< Mr. Clean


Friday, May 26, 2006

BOB GARFIELD: And now a brief update, as we continue to track the fallout from Janet Jackson's Nipple-Gate incident. On May 18th, the Senate voted unanimously for a bill that would significantly raise FCC fines for offending broadcasters – tenfold, to be exact. The maximum is now 32,500 dollars per offense, a figure that would increase to 325,000 dollars if the bill is signed into law. Now the bill is headed to the House, and many predict that this version stands the best chance of making it to the president's desk. I asked Kansas Republican Sam Brownback, who authored the Senate bill, whether it's true that two years post-Janet, Congress just needs something to take back the constituents.

SAM BROWNBACK: I don't think that's true. This is something that's been percolating around the system for a long time. It passed the last Congress, 98 to 1. The problem hasn't gone away. It keeps growing. But it has had a lot of dedicated sub-surface opposition, and that's really slowed the process.

BOB GARFIELD: The FCC ruled pretty much that while I can't talk about my excretory functions without putting WNYC and our affiliate stations at risk, I can call somebody a dickhead with impunity. Now, isn't that kind of kind of arbitrary for meting out 300,000-dollar fines?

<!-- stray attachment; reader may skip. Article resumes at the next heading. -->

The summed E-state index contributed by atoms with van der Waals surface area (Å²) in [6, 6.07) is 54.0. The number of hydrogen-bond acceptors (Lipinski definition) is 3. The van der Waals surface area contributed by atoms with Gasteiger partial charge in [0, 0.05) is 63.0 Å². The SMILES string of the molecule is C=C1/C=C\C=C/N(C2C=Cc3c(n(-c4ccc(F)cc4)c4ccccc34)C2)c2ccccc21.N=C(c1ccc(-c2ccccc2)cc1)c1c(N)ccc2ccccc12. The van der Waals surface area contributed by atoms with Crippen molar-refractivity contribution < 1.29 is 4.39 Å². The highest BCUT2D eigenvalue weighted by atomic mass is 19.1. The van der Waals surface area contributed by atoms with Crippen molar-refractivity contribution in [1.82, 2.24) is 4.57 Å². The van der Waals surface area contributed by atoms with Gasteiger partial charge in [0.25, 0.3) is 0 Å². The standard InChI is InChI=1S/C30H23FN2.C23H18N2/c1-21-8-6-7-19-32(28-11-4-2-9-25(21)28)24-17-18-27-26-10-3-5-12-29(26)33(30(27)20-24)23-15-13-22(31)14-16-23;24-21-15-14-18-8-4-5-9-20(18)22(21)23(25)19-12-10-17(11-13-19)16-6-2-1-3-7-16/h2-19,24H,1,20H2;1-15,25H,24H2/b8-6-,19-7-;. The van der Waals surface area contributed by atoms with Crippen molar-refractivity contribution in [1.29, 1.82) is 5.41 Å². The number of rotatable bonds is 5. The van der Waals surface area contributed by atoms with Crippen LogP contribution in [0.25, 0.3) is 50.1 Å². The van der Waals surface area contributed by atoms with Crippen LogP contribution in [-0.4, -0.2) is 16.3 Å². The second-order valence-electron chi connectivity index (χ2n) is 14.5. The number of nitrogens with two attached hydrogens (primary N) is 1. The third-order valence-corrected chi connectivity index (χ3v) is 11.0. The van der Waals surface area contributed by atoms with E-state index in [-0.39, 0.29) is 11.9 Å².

SAM BROWNBACK: Like any process that has some judgment involved, there is a subjectivity in some degree, but they tried to set and they did set as objective standards as they can. And they are trying [LAUGHS] to send a message to the industry of, “Please, if you're going to use this license, you've agreed to a certain standard.” And I think most people believe that the culture has substantially coarsened, and it's been moved along by television and radio, and they don't agree with that.

BOB GARFIELD: If this bill is signed into law by the President, will you stop here, or will you attempt, perhaps, to get similar regulation for cable, satellite, Internet and the various other channels that content can come into people's homes?

SAM BROWNBACK: Well, the Supreme Court is determined that we cannot address the issues on cable because it is different. Now, they said that at a time when there wasn't the level of penetration of cable across the country, and it may be so pervasive now that they allow it. But most of those issues are dealt with on a community basis, based upon a community standard of decency. And I do think you're probably going to start to see more communities step up, taking back some of their culture on this basis that's allowed for by the court on community standards.

BOB GARFIELD: Okay. Senator, thank you very much.

SAM BROWNBACK: Thank you. You all take care.

BOB GARFIELD: Sam Brownback is Republican senator from Kansas.